Essential tremor (ET) is the most common type of tremor belonging to the group of neurodegenerative diseases with hyperkinetic movement disorders. The group of tremors also includes enhanced physiological, Parkinson’s, orthostatic, cerebellum, rubral and psychogenic tremor.
ET is a monosymptomatic disorder, with no other neurological symptoms besides shaking. The disease was reported for the first time in 1836, but only in 1930 it was described in detail by Minor. It is also called ‘familial tremor’ or ‘senile tremor’. It affects 5% of the population and can develop at any age. Three subtypes of ET exist: familial, sporadic and senile. There are data that the first subtype runs in the families and another member of a family can have the same disease. It starts at a younger age, at about 20. The second type starts after the age of 40, and the senile type comes after the age of 65.
While the pathogenesis is still knot known, the studies demonstrated loss of Purkinje cells and accumulation of Lewy bodies in cerebral structures.
There are clinical manifestations of postural tremor (when outstretching arms in front of body) which is more marked in the dominant arm. It can affect the head, lips, chin, voice, and more rarely the legs. It is not characterized by resting tremor, rigidly increased muscle tone and slowness of movement (bradykinesia). ET can manifest mainly as the inability to make fine, directed movements and feeding gets considerably difficult. Any psychoemotional stress tends to make the tremor worse, and the consumption of small amounts of alcohol has been shown to give short term relief from tremor. ET progresses slowly, therefore patients ask a neurologist for help several years after the occurrence of first symptoms.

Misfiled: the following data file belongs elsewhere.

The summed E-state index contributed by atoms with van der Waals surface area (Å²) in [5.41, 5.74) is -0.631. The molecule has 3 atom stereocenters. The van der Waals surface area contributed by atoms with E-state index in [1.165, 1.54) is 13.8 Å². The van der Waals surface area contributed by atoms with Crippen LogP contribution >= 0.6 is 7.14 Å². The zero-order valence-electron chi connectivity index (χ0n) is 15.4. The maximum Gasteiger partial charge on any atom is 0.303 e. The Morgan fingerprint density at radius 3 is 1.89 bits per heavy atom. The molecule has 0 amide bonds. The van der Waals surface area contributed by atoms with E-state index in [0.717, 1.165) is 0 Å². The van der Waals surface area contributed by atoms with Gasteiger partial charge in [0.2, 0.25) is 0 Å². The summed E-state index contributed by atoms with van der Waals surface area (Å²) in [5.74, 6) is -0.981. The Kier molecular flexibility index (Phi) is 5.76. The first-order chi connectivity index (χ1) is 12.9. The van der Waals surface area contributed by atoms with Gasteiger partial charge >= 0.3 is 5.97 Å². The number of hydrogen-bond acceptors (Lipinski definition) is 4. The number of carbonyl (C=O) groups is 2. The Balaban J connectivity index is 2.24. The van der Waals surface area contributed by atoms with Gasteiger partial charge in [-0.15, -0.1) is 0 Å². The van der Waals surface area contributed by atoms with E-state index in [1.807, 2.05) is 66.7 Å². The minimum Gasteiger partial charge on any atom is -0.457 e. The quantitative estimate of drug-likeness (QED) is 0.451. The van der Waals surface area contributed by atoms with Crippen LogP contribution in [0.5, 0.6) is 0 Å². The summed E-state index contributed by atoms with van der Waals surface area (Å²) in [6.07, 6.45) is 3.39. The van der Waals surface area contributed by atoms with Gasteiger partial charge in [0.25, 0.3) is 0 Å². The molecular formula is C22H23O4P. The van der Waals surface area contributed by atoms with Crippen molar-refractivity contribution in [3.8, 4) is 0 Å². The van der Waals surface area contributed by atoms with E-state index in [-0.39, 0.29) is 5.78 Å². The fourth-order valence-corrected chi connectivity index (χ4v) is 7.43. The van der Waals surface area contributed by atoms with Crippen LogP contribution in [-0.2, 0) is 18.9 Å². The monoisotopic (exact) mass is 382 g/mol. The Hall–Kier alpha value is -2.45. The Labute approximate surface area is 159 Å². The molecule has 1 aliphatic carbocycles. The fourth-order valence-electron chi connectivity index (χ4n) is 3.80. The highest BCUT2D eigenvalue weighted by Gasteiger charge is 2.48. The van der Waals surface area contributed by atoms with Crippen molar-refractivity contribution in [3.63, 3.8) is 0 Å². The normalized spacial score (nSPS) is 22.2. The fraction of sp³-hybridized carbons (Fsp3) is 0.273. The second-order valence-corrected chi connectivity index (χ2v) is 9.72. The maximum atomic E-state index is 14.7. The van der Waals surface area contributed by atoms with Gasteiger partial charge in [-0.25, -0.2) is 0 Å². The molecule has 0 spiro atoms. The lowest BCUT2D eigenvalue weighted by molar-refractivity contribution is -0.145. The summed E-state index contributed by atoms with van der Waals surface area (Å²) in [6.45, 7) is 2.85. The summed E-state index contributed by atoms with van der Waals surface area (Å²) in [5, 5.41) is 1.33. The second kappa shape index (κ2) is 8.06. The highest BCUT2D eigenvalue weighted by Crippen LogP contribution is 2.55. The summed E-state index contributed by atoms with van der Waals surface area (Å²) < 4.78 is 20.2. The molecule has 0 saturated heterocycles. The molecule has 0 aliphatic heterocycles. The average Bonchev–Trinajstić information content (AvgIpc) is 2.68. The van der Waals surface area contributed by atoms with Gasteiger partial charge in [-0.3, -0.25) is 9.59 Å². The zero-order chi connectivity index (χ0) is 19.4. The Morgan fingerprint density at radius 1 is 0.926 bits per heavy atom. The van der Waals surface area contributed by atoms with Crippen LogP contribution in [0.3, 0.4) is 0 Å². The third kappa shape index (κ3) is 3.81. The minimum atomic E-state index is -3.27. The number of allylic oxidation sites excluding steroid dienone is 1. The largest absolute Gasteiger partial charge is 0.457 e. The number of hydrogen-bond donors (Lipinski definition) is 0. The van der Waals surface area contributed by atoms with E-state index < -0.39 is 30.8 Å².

Based on electromyographic criteria, ET can be divided into two types: Type A of 6-8 Hz frequency and synchronous activity; and Type B of alternating pattern. Type B patients can develop symptoms of Parkinson’s disease at a later stage. A patient is diagnosed with Minor’s essential tremor based on diagnostic clinical and electromyographic criteria.
In differential and diagnostic plan, ET should be distinguished from Parkinson’s tremor which is characterized by mainly resting tremor and the usual age of occurrence is >55-65 years. Rigidly increased muscle done and bradykinesia are observed as part of the Parkinson’s disease. Unlike ET which can be treated with beta-blockers (propranolol) and/or antiepileptics (primidone, gabapentin, clonazepam), Parkinson’s tremor can be treated with anticholinergics and levodopa.
It is assumed that patients with ET have a higher survival rate compared to the rest of the population. The disease does not result in severe disability; however, it can affect the fine movements of arms.
Treatment is administered with specific medications.